Endothelial nitric oxide synthase gene polymorphisms -786T >C and 894G >Tin coronary artery bypass graft surgery patients
© Henry Stewart Publications 2010
Received: 28 May 2010
Accepted: 28 May 2010
Published: 1 August 2010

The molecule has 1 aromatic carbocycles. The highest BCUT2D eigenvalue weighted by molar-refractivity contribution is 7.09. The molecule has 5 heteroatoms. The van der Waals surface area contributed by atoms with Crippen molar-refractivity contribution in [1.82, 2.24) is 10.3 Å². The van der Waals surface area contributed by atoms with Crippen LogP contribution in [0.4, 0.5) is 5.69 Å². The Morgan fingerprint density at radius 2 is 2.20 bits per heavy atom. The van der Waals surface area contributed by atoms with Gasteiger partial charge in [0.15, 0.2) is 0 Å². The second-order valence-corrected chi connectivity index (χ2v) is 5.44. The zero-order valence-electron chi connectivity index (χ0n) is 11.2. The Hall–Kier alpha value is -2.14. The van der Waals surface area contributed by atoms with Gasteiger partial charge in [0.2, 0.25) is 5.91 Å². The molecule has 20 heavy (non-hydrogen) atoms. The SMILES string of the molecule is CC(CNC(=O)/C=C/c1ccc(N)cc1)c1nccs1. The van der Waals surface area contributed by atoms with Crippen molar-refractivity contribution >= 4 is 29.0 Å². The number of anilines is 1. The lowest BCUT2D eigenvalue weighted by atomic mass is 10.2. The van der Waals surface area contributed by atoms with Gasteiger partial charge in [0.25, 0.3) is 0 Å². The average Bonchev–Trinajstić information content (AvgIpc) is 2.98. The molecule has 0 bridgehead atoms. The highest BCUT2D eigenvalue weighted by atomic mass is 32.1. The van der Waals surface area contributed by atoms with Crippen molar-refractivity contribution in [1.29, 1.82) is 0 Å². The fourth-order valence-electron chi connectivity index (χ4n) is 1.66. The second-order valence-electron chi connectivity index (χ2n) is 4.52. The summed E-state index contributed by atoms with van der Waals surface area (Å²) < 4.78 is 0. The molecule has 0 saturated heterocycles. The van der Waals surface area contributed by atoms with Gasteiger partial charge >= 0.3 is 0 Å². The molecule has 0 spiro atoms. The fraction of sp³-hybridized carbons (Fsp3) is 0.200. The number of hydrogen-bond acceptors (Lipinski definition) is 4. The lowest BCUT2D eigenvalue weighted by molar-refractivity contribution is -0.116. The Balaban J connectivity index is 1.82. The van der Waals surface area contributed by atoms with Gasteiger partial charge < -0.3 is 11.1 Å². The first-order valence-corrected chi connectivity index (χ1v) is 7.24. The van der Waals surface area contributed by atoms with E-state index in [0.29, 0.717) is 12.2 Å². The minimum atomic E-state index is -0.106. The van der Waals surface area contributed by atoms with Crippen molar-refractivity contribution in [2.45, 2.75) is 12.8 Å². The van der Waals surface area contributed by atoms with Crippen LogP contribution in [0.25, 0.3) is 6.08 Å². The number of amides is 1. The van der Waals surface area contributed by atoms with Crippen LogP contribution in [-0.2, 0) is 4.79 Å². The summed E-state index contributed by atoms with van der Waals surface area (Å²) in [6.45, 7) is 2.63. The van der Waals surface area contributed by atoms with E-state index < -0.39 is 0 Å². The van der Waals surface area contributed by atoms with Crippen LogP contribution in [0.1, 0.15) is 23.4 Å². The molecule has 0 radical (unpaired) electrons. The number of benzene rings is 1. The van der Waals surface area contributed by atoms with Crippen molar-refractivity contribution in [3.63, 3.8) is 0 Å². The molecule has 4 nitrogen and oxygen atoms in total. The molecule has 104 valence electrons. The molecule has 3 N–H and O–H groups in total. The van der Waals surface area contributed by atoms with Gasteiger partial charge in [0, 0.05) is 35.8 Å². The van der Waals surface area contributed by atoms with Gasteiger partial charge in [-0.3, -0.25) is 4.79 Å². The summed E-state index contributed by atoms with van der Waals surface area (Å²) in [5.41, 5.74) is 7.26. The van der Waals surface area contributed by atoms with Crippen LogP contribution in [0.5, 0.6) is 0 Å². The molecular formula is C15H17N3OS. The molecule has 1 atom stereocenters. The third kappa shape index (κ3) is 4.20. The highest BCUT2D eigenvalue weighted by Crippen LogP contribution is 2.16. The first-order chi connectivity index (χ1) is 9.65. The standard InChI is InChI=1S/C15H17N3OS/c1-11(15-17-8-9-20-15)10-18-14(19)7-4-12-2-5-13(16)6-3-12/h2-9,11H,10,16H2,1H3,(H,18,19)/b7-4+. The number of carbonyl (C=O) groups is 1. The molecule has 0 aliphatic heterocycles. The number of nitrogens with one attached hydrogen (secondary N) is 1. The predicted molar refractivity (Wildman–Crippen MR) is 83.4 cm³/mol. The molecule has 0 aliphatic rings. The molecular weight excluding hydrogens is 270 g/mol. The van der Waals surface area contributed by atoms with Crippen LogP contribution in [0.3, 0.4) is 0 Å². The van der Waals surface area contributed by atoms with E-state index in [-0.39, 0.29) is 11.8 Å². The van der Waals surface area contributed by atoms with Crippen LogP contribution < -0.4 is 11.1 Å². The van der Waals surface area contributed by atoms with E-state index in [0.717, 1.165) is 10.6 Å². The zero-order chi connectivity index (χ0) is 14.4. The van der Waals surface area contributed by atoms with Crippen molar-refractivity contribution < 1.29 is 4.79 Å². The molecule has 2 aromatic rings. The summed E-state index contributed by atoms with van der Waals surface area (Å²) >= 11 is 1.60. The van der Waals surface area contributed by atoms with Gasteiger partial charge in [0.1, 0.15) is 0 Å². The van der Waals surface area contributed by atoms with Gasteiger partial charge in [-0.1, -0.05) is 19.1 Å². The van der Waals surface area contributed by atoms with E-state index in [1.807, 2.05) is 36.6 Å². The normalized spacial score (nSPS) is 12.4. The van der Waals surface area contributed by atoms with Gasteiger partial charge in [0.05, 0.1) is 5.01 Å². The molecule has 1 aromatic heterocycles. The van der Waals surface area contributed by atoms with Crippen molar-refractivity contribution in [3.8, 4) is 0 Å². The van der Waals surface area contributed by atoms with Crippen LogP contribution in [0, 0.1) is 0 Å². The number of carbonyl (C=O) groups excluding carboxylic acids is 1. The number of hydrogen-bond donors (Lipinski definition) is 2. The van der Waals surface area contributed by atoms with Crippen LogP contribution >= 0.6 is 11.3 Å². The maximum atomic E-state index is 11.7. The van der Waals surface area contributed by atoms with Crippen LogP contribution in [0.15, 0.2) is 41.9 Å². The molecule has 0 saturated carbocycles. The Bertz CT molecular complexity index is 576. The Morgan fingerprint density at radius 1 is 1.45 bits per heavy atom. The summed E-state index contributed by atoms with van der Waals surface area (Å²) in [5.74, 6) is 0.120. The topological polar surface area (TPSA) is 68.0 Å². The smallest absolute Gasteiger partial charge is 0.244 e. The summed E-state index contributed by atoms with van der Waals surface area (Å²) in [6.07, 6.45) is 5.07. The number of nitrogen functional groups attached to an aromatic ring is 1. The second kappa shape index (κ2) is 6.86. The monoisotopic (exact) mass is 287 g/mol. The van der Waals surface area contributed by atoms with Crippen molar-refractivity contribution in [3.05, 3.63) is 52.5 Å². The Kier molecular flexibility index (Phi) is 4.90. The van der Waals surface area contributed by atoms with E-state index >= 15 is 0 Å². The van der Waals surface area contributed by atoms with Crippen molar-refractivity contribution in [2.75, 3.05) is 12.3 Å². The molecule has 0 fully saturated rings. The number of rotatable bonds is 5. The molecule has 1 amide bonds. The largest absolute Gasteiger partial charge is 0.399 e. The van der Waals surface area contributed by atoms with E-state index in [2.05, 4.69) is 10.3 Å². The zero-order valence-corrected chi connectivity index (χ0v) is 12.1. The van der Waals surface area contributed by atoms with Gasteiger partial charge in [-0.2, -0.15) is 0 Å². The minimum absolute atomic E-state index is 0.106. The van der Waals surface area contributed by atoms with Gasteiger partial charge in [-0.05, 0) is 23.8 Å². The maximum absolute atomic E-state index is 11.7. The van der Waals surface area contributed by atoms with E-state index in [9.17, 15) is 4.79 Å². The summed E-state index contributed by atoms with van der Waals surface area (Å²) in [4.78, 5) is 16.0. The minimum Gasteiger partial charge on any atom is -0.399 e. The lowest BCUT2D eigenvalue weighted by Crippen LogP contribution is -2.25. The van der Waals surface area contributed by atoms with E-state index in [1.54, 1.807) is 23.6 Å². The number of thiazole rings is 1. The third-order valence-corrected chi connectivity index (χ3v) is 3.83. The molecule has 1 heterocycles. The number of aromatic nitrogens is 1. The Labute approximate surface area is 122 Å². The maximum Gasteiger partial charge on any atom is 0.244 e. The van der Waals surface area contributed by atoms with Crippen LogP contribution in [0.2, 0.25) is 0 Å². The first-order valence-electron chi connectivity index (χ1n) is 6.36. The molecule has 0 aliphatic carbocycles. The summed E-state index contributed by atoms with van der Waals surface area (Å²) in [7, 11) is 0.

Polymorphisms in the endothelial nitric oxide synthase (eNOS) gene (-786T >C and 894G >T) enhance endo-thelial dysfunction and have been studied in relation to coronary artery disease (CAD). In the present study, we examined the association of the above polymorphisms with CAD, as well as with myocardial infarction (MI), hypertension, diabetes and smoking in CAD patients. Study subjects consisted of 154 consecutive coronary artery bypass graft (CABG) patients and 155 non-CAD controls. eNOS -786T >C and 894G >T polymorphisms were genotyped by polymerase chain reaction-restriction fragment length polymorphism. The estimated frequencies of the -786C and 894T alleles did not differ between the two groups (p = 0.46 and p = 0.84, respectively). The prevalence of eNOS polymorphisms was not associated with MI, hypertension or diabetes in CABG patients; however, we found that the 894TT genotype and 894T allele were significantly more frequent in current/past smoker CABG patients (16.7 per cent and 39.6 per cent, respectively) compared with never smoker CABG patients (6.1 per cent and 24.4 per cent, respectively) (p = 0.01 and p < 0.01, respectively). We found no association of eNOS -786C and 894T variant alleles with CAD; however, within CABG patients, a gene-environment interaction was found between the eNOS 894T allele and smoking.